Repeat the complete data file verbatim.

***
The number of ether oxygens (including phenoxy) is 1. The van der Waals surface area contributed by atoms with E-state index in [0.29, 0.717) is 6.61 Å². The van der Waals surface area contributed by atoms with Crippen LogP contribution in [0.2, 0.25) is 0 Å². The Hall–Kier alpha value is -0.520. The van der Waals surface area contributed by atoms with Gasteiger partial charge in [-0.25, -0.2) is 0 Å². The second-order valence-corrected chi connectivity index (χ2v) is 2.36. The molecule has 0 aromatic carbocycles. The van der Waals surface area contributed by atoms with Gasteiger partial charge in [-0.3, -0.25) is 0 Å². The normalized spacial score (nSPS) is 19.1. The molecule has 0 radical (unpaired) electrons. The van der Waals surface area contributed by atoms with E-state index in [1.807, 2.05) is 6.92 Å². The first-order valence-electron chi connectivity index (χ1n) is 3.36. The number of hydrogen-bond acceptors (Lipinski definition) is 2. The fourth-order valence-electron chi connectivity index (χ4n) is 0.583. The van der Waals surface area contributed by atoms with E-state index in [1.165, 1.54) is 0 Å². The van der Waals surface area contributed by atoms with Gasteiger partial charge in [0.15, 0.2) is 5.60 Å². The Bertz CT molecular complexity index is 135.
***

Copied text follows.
The number of ether oxygens (including phenoxy) is 1. The van der Waals surface area contributed by atoms with E-state index in [0.29, 0.717) is 6.61 Å². The van der Waals surface area contributed by atoms with Crippen LogP contribution in [0.2, 0.25) is 0 Å². The Hall–Kier alpha value is -0.520. The van der Waals surface area contributed by atoms with Gasteiger partial charge in [-0.25, -0.2) is 0 Å². The second-order valence-corrected chi connectivity index (χ2v) is 2.36. The molecule has 0 aromatic carbocycles. The van der Waals surface area contributed by atoms with Gasteiger partial charge in [-0.3, -0.25) is 0 Å². The normalized spacial score (nSPS) is 19.1. The molecule has 0 radical (unpaired) electrons. The van der Waals surface area contributed by atoms with E-state index in [1.807, 2.05) is 6.92 Å². The first-order valence-electron chi connectivity index (χ1n) is 3.36. The number of hydrogen-bond acceptors (Lipinski definition) is 2. The fourth-order valence-electron chi connectivity index (χ4n) is 0.583. The van der Waals surface area contributed by atoms with E-state index in [1.165, 1.54) is 0 Å². The van der Waals surface area contributed by atoms with Gasteiger partial charge in [0.15, 0.2) is 5.60 Å². The Bertz CT molecular complexity index is 135.